Manoel de Oliveira: Talking Pictures

8/9/08 to 9/28/08

The rich, rigorous work of Portuguese director Manoel de Oliveira is at once passionate and austere, gracefully weaving philosophy, literature, theater, and storytelling into a purely cinematic experience. We celebrate the upcoming centennial of this still active director with a major series.

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  • Abraham’s Valley, September 28

  • Upcoming
  • Past
  • Past

Past Films

  • Abraham's Valley

    • Sunday, September 28 3:30 pm

    The gorgeous northern Portuguese coast provides the setting for Oliveira's reimagining of Flaubert's Madame Bovary. “As engrossing as a rich 19th-century novel.”-Variety

  • Belle Toujours

    • Wednesday, September 24 6:30 pm

    Michel Piccoli returns in Oliveira's intriguing “sequel” to Buñuel's Belle de Jour, with Bulle Ogier essaying the Deneuve role. A tribute to Buñuel, eroticism, and unsolved enigmas.

  • Belle de Jour

    • Wednesday, September 24 8:00 pm

    Catherine Deneuve is a frigid housewife who indulges her masochistic desires by working in a Paris brothel. A subversive erotic classic from Luis Buñuel.

  • A Talking Picture

    • Sunday, September 21 5:00 pm

    Oliveira offers an appreciation of the birth of Western civilization to contemplate its demise in this “sharply cut gem of a film” (N.Y. Times) with Catherine Deneuve, Stefania Sandrelli, and Irene Papas.

  • Christopher Columbus: The Enigma

    • Sunday, September 21 3:30 pm

    Oliveira's most recent film finds an amateur historian attempting to prove Columbus's Portuguese roots. A fascinating essay on history, nationalism, and the quest for discovery.

  • I'm Going Home

    • Saturday, September 20 8:00 pm

    An actor (Michel Piccoli) adjusts to the tragic death of his wife and son in this leisurely paean to everyday beauty. Costarring Catherine Deneuve and John Malkovich.

  • The Divine Comedy

    • Wednesday, September 17 7:00 pm

    Mental asylum inmates take on the personas of Jesus, Raskolnikov, and Adam and Eve in this imaginative combination of cinema, philosophy, and literature. With Maria de Medeiros.

  • Anxiety

    • Sunday, September 14 5:00 pm

    Three stories are combined into one in Oliveira's fascinating examination of death and immortality, filmed in Portugal and Madrid. “A masterpiece with irreverent wit, ironic bite, and anger.”-Jonathan Rosenbaum

  • Non, or the Vain Glory of Command

    • Wednesday, September 10 7:00 pm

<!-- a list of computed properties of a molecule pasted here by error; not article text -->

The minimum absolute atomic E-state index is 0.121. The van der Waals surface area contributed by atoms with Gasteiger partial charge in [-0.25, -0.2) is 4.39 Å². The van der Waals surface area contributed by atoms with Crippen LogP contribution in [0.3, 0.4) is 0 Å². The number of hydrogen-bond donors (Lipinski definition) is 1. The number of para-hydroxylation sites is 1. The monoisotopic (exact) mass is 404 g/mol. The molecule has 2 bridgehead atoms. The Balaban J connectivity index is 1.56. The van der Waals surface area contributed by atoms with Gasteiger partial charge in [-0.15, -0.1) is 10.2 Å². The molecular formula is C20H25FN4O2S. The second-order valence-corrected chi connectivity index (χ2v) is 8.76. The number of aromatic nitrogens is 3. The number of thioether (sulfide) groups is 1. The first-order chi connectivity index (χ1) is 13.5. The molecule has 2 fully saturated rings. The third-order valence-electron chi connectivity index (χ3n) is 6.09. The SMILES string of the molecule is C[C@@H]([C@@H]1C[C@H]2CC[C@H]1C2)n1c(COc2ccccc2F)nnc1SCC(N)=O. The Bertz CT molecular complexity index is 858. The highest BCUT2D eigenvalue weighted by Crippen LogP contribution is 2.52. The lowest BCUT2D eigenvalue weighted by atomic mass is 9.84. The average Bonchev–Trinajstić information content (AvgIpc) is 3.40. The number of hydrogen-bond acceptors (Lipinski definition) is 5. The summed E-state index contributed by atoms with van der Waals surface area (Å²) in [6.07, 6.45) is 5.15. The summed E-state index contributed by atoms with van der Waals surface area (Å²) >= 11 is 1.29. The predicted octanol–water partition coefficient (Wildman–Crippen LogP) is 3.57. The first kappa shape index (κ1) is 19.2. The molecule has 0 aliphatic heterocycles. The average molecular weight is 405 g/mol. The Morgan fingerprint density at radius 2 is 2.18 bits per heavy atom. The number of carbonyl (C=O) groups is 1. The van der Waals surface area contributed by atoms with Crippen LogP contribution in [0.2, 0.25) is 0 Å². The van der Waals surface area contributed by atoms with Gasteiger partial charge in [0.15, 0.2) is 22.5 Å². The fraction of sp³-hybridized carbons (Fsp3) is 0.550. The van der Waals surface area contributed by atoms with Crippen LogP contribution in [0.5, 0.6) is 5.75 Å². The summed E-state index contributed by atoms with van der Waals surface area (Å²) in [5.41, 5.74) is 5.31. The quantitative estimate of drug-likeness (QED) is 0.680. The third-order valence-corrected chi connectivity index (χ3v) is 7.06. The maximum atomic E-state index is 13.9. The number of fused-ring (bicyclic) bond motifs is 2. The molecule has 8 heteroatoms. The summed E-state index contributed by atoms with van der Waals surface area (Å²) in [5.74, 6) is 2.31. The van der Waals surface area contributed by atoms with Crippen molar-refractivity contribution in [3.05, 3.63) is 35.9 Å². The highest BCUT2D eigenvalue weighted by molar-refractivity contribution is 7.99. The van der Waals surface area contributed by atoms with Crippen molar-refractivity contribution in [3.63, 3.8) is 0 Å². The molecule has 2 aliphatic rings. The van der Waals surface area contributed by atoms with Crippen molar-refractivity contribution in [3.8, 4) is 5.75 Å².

Portuguese soldiers in 1973 Angola discuss the history of combat in Oliveira's theoretical treatise on war, destiny, and colonialism. An Apocalypse Now of philosophical ideals.

  • Day of Despair

    • Sunday, September 7 4:00 pm

    Dramatization of the last days of Portugal's famous 19th-century novelist Camilo Castelo Branco. “Cool, stylized, and elegant.”-London Film Festival

  • The Cannibals

    • Wednesday, September 3 7:00 pm

    A lovely maiden falls in love with an upper-class gentleman-but discovers his body is entirely mechanical-in Oliveira's surreal musical collaboration with the Lisbon Opera House. “Perhaps the only genuine opera film to date.”-Toronto Film Festival

  • Francisca

    • Sunday, August 31 4:00 pm

    Two men become infatuated with an Englishwoman in Oliveira's masterpiece of frustrated love. “As if Straub had collaborated with Ophuls.”-Dave Kehr

  • Short Films by Manoel de Oliveira

    • Wednesday, August 27 7:30 pm

    This program of earlier poetic works by the great director includes his first film, Douro, Working River, a 1931 silent classic. Also The Painter and the City; Bread.

  • Doomed Love

    • Sunday, August 24 3:00 pm

    Young lovers are separated by family feuds and aristocratic mores in Oliveira's update of a classic 1861 novel. “A minuet staged as grand opera.”-Village Voice

  • My Case

    • Wednesday, August 20 7:30 pm

    An intruder interrupts a play with his own monologue in Oliveira's Pirandellian assault on the fourth wall. “Nothing other than a great, stylistically opened metaphor for man's entrance upon the world's stage.”-Berlin Film Festival

  • The Past and the Present

    • Saturday, August 16 6:30 pm

    Oliveira's deliciously Buñuelian satire of the backstabbing rich chronicles a disastrous mansion party. “A caustic comedy.”-NFT, London

  • Benilde, or the Virgin Mother

    • Saturday, August 16 8:45 pm

    A young girl's pregnancy may be truly “divine” in Oliveira's Dreyer-by-way-of-Sirk dissection of Portuguese propriety and religious hypocrisies.

  • Rite of Spring

    • Wednesday, August 13 7:30 pm

    A rural Portuguese town's passion play forms the center of Oliveira's prescient mix of documentary, fiction, and re-enactments that “takes on a strange, ancient, hieratic force.”-Sight & Sound

  • Aniki Bóbó

    • Sunday, August 10 5:00 pm

    Oliveira's 1945 debut feature prefigured neorealism with a child's-eye view of Porto, the director's hometown. With short The Hunt.

  • Voyage to the Beginning of the World

    • Saturday, August 9 6:30 pm

    A film director (Marcello Mastroianni in his last role) tours the Portuguese countryside in this “exquisitely sad and moving reflection on memory and personal roots.”-N.Y. Times